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Intel's Q4 revenue was $7.2bn, 3 per cent up on Q4, 2001. Net income was $1bn, advancing 108 per cent on the same period in 2001.

Not bad at all, but is it enough to call a bottom on the PC manufacturing recession? Probably not, in a statement accompanying the results, CEO Craig Barrett
says: "It appears we have increased our market segment share in microprocessors, chipsets, graphics, motherboards, flash, PDA microprocessors and LAN-on-motherboard gigabit Ethernet connections."

So, Intel's sales uptick has come at the expense of competitors. And it shows little sign of relaxing, even though it is cutting its capex in 2003 by about a quarter. This year it is budgeting $3.5bn to $3.9bn, down from $4.7bn last year.

Bad news for semiconductor equipment suppliers, but good news, short-term anyway, for investors. An competitors? Intel's capex remains huge, compared with, say AMD. Even at this reduced level, it continues to outgun the competition.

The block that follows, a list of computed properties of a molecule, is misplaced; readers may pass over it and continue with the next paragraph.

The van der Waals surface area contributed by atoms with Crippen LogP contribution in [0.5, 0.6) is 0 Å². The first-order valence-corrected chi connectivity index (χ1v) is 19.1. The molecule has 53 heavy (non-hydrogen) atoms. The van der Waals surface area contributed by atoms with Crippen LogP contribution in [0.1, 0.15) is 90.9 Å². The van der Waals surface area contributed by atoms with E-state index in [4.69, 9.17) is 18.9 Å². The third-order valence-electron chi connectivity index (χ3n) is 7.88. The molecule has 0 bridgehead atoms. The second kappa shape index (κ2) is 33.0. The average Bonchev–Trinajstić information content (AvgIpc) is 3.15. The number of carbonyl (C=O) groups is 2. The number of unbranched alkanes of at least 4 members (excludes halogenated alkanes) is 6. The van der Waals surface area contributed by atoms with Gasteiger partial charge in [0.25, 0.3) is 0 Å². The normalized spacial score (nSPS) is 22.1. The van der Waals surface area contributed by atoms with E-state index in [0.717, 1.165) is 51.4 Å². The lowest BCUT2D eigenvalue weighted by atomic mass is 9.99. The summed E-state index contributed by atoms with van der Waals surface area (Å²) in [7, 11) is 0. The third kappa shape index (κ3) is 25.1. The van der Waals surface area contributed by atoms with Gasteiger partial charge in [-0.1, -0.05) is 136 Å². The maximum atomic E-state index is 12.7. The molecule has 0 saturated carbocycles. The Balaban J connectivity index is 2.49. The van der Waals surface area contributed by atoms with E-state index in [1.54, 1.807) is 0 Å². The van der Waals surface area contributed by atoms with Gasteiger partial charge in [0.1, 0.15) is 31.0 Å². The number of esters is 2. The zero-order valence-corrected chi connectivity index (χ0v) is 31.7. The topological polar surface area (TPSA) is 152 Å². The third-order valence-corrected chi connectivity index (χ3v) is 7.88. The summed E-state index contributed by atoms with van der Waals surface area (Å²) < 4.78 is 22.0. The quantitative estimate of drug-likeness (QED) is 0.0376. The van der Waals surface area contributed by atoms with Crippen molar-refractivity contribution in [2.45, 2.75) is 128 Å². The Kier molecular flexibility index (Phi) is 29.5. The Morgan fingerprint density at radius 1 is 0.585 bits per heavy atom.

In 2003, says Barrett, Intel will "continue to deploy advanced technology, further our silicon leadership, deliver industry-leading products, and improve our competitiveness and cost structure so we can continue to outperform now and when the economic picture improves.” There, in a nutshell, is why AMD and IBM are huddling together for capex warmth.

Full year revenue in 2002 was up one per cent to $28.6bn, while net income was up $3.1bn, up 141 per cent from $26.5bn in 2001. ®

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